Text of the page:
Public defenders resume taking indigent cases

Prosecutors threatened to sue public defenders

Missouri public defenders have decided to resume taking indigent cases after Missouri prosecutors last Wednesday threatened to sue the Missouri Public Defender System.

Platte County Prosecuting Attorney Eric G. Zahnd, who is president of the Missouri Association of Prosecuting Attorneys, said the Missouri Association of Prosecuting Attorneys notified the Missouri Public Defender System last Wednesday that it intended to file a lawsuit to block the public defenders’ actions if the state agency continued to refuse appointments to criminal cases.

“Missouri State Auditor Tom Schweich’s audit of the public defender system,” Zahnd said, “uncovered the truth that the public defender system’s caseload protocol is based on ‘unsupported assumptions’ and uses a ‘bad baseline’ that ‘will overstate their workload.’ The audit also found significant management problems with the system, leading Auditor Schweich to say that ‘these wasteful policies are a sizable burden on taxpayers, who have to absorb these unnecessary costs.’”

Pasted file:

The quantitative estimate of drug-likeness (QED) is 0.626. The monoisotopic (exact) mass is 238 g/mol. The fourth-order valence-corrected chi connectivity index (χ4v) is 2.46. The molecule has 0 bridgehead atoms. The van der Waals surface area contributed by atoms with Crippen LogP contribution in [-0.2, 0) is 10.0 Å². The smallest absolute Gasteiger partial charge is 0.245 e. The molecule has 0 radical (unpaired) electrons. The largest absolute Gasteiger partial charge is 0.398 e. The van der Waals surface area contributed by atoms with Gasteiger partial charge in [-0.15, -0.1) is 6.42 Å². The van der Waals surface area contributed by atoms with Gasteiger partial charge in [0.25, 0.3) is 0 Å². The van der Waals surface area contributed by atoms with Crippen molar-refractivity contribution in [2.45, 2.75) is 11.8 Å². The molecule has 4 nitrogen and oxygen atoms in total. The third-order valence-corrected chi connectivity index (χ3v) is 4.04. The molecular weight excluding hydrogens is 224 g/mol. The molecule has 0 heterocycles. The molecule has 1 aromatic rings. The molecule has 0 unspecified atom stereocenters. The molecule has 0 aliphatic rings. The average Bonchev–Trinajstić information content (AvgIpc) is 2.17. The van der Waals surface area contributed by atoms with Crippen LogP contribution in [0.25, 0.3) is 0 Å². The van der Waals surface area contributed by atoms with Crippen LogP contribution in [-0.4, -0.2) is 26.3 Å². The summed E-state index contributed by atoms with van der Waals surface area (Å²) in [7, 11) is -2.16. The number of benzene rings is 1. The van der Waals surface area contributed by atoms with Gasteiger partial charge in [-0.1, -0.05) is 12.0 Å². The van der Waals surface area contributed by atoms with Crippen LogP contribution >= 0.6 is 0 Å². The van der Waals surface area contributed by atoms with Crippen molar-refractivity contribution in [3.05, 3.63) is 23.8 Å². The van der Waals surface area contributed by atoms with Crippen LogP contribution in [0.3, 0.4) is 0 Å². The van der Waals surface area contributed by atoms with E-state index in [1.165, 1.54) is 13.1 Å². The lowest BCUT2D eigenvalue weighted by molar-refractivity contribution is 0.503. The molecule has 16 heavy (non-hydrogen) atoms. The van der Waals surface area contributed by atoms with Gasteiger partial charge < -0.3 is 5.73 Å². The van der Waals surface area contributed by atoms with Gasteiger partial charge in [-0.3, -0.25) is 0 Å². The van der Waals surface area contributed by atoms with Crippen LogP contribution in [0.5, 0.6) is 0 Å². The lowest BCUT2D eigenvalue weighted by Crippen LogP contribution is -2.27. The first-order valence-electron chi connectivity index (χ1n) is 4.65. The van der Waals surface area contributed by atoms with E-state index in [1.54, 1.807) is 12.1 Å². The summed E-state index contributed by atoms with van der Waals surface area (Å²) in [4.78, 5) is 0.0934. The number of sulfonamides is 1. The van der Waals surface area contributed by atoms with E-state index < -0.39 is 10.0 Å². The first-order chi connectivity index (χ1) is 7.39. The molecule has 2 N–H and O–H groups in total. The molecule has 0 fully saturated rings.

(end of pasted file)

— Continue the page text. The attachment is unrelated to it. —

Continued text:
Zahnd said since the public defender system has decided to resume providing representation to indigent criminal defendants as required by law, the Missouri Association of Prosecuting Attorneys “will hold off filing its lawsuit.”

Cathy R. Kelly, director of the Office of State Public Defender, said the decision to resume taking indigent cases came before the lawsuit was threatened by prosecutors last Wednesday.

Kelly said the Public Defender Commission met last Friday, “They decided that instead of insisting on this line-in-the-sand approach, we are going to take the approach of sitting down with prosecutors, judges and other stake holders in the criminal justice system and try to come up with reasonable ways to address the case overload that are not chaotic for the courts or for the private bar,” Kelly said.

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